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Since When Did Nana Akufo-Addo Become A Socialist?

Thu, 3 May 2012 Source: Baidoo, Philip Kobina

Politicians everywhere are notorious for their penchant taste for wild promises that fail to materialise, and Ghanaian politicians are no exception. It has become an accepted, but a revolting part of the democratic process. However, the promises are now becoming ridiculous and reaching fever pitch, even former President Rawlings finds it distasteful, and couldn’t keep his silence during a recent remark at Agona Kwanyako and Agona Nsaba on 17th February. The editor of The Chronicle, Emmanuel Akli, wrote a very scathing editorial piece entitled ‘Politicians and phantom promises’. He meticulously catalogued their lies and deceit from President Rawlings to President Atta Mills, which I will recommend, to joggle your memory, and help make informed decision.

What beggars the imagination is how they are able to animate these promises with straight faces. I wonder whether they are benign liars or lethal cocktail of misfits bent on derailing our democracy. During the ill-fated 1979 Third Republican campaign a presidential candidate, Kwame Nyanteh, promised Ghanaians that he will bring back the Pound Sterling if elected. Of course, he didn’t have a chance in hell so he had free room to promise the Sun. But the question is did he think that bringing back the pound will change our economic situation then? Hitler said in his bid to become the chancellor of Germany that every woman who wanted a husband will have one when he is voted into power. As if he can force German men to marry any woman who likes them. It is strange that people buy all these nonsense. I think any candidate who makes such an outrageous promise is just desperate and hungry for power, and not serious about changing the plight of the people for a second.

I am holding you captive, because of the recent claim by Nana Addo Dankwa Akufo-Addo that when elected he will make SHS free. It is a perennial gimmick that Ghanaian politicians on the fringes have used to decorate their manifesto over the years. But this is the first time a main candidate with a serious chance at the presidency deciding to use the old trick in the book to throw dust in the eyes of the electorates. Though, it first appeared in 2008 it was not at the centre of their campaign. Education in Ghana, at least to the secondary level, is free. For anybody to suggest that he will provide free education is being disingenuous to say the least.

The Bible says in Hosea 4:6 – my people perish for lack of knowledge. And I am taking the literal interpretation of the text. Francis Bacon rendered the foregone wonderfully in a language of simplicity that knowledge itself is power, and his fellow countryman, Winston Churchill, said the empires of the future are the empires of the mind. It’s clear that without knowledge it is difficult to carry out successful negotiation with our environment. And how do we acquire knowledge? It is through education. Education is, therefore, very important; and I can’t emphasise that more clearly with the sort of global economy we find ourselves.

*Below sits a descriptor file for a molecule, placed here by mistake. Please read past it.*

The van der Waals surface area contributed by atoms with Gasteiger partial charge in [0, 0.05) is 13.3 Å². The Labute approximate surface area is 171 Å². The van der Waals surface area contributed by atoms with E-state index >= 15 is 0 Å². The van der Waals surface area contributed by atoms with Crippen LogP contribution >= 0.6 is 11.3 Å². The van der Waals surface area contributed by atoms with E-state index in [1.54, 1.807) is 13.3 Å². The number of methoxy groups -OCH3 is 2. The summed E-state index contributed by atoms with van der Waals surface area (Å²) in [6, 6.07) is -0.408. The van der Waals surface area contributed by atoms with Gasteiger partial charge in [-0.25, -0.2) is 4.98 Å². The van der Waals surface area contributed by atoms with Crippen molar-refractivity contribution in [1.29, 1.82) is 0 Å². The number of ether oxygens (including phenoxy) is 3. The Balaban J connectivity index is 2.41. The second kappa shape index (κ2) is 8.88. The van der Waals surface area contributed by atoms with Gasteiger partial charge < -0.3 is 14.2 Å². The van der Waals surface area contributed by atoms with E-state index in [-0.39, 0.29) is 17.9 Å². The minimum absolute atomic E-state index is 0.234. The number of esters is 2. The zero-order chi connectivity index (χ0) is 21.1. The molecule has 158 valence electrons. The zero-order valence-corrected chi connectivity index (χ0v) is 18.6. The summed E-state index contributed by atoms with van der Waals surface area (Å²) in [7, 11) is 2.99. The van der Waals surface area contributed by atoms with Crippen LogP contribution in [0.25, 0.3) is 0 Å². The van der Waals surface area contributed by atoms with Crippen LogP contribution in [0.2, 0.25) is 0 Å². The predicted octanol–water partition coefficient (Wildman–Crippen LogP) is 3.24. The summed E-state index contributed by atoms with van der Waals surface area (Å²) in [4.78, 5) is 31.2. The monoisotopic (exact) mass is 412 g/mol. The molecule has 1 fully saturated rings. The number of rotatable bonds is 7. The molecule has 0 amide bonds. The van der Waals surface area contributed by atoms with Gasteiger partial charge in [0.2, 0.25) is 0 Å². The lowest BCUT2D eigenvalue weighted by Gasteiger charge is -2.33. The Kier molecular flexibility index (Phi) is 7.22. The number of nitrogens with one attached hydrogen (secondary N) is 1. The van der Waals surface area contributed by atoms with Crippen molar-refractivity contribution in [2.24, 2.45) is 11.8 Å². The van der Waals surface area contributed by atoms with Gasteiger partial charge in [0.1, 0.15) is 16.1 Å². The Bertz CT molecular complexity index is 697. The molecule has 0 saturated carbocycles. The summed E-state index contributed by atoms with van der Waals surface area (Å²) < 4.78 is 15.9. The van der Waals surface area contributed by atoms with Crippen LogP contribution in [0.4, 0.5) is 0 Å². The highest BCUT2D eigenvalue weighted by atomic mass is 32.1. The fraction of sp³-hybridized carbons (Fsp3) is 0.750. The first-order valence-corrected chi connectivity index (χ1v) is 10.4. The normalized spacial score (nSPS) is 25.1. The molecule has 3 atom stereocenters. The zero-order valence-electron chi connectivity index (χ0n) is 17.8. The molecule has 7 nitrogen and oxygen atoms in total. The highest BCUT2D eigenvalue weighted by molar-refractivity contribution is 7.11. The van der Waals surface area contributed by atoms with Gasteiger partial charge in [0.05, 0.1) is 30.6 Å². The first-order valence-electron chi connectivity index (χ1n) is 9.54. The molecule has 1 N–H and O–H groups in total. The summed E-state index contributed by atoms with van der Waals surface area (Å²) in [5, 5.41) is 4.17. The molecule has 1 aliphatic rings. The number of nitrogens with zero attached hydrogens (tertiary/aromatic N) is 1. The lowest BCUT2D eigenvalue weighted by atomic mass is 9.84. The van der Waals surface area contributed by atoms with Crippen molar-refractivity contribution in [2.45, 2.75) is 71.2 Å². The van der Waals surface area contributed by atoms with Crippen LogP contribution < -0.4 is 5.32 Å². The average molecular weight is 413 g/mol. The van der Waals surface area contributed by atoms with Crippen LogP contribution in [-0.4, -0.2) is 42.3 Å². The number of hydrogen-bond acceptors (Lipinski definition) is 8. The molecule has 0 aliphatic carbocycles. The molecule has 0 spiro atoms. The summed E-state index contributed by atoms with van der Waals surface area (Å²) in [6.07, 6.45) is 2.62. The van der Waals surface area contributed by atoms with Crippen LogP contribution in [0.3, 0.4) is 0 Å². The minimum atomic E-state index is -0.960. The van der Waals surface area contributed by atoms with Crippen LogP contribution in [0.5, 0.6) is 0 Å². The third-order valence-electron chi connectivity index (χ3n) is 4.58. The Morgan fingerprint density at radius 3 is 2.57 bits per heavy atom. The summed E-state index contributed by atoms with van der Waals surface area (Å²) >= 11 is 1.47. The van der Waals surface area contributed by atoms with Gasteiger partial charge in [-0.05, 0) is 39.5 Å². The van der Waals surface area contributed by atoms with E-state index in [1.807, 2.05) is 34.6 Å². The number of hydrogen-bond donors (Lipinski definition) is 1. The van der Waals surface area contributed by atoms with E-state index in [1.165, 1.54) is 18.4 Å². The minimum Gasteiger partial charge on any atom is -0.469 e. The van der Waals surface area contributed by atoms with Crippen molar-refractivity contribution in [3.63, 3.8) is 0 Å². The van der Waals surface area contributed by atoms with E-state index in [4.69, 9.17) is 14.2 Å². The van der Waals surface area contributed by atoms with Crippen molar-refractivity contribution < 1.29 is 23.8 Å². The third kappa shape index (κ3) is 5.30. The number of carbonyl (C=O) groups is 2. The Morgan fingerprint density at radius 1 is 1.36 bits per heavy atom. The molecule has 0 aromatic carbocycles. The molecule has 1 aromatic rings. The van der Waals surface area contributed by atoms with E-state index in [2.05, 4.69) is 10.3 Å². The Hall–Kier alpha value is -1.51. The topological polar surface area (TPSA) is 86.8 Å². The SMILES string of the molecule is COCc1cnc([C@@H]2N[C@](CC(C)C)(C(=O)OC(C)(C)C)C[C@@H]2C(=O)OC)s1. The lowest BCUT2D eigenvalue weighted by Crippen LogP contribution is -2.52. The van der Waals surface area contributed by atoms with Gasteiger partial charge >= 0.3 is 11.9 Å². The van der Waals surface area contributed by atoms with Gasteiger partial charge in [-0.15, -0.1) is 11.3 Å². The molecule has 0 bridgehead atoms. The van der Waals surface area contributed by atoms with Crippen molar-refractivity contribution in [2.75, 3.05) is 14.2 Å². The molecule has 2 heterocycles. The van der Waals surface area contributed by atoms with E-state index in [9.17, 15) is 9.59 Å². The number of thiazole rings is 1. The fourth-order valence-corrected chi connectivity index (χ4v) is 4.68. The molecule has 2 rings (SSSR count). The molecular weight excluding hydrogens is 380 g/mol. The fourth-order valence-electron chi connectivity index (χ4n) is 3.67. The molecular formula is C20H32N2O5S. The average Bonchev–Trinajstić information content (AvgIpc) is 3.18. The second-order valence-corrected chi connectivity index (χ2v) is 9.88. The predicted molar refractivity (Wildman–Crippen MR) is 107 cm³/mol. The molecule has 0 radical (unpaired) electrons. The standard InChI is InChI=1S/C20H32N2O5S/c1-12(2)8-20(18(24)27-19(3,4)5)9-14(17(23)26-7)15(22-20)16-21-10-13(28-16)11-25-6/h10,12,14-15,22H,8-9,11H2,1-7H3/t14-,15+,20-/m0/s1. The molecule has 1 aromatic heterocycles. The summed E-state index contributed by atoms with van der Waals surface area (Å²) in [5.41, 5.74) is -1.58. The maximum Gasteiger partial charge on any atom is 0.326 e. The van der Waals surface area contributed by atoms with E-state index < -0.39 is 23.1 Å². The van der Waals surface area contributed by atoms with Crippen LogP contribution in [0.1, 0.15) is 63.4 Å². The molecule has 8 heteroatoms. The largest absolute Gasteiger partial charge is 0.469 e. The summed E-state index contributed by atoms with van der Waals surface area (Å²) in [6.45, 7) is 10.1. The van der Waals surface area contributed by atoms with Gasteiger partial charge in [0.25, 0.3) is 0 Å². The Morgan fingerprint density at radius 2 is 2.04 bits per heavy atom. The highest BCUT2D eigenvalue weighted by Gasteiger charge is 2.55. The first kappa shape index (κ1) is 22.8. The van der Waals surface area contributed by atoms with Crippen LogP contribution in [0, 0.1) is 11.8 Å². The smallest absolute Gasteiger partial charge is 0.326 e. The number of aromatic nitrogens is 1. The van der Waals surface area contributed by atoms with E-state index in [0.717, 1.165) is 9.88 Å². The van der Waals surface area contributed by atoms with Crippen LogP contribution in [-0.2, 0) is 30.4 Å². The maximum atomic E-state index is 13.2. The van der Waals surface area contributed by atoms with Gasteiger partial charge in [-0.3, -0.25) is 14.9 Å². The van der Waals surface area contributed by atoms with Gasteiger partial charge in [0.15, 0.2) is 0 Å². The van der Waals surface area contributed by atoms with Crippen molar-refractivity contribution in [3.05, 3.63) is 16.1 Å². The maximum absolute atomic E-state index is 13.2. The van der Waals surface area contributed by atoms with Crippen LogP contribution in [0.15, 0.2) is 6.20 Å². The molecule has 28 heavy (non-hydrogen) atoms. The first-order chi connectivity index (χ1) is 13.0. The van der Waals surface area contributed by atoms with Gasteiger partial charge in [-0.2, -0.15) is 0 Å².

I am not the first person to raise a red flag over this hot air. IMANI has already done cost analysis, and found the proposal wanting. On the other hand, another bleeding heart socialist Dr Nii Moi Thompson has become the attack dog of the plan, and will chew the ear of anybody who dares to challenge this trick. There is a clear polarisation over the scheme, and it has become a fodder for political commentary. Under normal circumstances I will say that because education is indispensable I would love to have our future leaders, and the next generation to be educated in palaces, and thought by geniuses. But the country is not all about education. There is health; law and order, there are roads, energy and power etc., which equally needs clinical attention.

The reason for my cynicism, and ultra reservation is that this is a man who has studied economics, and I believe he knows what the discipline entails. If he has forgotten what it means I will refresh his memory that economics is the allocation of scarce resources, which have alternative uses. The resource he is going to use for education has other uses. Our roads are not worth their purpose. Our hospitals are more or less like death traps. Our electricity output is woefully inadequate for the national demand due to lack of investment and obsolescence. Pipe-borne water is a luxury even in certain parts of the capital, and they all need heavy investment. I will assume that a candidate with a degree in economics will have a better understanding of how to pull strings for the economy to realise its potential. And not to wreck it with socialist policies that will only increase corruption that the country can do without. To think that free education is what is going to solve our economic problems he should take a look at the contrast between the North and the South.